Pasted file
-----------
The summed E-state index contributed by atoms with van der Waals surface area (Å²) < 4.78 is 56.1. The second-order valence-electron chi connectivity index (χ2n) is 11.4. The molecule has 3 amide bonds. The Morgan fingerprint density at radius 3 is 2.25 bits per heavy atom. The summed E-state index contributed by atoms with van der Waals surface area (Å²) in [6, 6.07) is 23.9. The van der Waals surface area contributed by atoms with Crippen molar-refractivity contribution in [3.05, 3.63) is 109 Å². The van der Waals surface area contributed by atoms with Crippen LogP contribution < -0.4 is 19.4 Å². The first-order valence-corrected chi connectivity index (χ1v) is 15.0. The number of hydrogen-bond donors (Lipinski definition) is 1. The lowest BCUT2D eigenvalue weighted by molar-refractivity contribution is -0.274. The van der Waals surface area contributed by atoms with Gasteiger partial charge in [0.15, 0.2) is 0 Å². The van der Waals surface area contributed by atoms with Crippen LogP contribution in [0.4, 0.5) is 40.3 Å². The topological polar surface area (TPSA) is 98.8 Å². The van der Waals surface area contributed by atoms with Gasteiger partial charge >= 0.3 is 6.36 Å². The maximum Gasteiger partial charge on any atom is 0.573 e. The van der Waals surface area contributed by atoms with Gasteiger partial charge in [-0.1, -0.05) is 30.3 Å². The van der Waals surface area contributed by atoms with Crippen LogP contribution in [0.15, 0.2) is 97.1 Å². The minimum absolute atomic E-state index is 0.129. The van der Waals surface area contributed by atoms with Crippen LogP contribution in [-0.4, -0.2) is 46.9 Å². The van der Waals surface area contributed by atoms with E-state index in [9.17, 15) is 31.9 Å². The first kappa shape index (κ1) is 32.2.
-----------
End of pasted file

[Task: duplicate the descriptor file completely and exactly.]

The summed E-state index contributed by atoms with van der Waals surface area (Å²) < 4.78 is 56.1. The second-order valence-electron chi connectivity index (χ2n) is 11.4. The molecule has 3 amide bonds. The Morgan fingerprint density at radius 3 is 2.25 bits per heavy atom. The summed E-state index contributed by atoms with van der Waals surface area (Å²) in [6, 6.07) is 23.9. The van der Waals surface area contributed by atoms with Crippen molar-refractivity contribution in [3.05, 3.63) is 109 Å². The van der Waals surface area contributed by atoms with Crippen LogP contribution < -0.4 is 19.4 Å². The first-order valence-corrected chi connectivity index (χ1v) is 15.0. The number of hydrogen-bond donors (Lipinski definition) is 1. The lowest BCUT2D eigenvalue weighted by molar-refractivity contribution is -0.274. The van der Waals surface area contributed by atoms with Gasteiger partial charge in [0.15, 0.2) is 0 Å². The van der Waals surface area contributed by atoms with Crippen LogP contribution in [0.4, 0.5) is 40.3 Å². The topological polar surface area (TPSA) is 98.8 Å². The van der Waals surface area contributed by atoms with Gasteiger partial charge >= 0.3 is 6.36 Å². The maximum Gasteiger partial charge on any atom is 0.573 e. The van der Waals surface area contributed by atoms with Gasteiger partial charge in [-0.1, -0.05) is 30.3 Å². The van der Waals surface area contributed by atoms with Crippen LogP contribution in [0.15, 0.2) is 97.1 Å². The minimum absolute atomic E-state index is 0.129. The van der Waals surface area contributed by atoms with Crippen LogP contribution in [-0.4, -0.2) is 46.9 Å². The van der Waals surface area contributed by atoms with E-state index in [9.17, 15) is 31.9 Å². The first kappa shape index (κ1) is 32.2.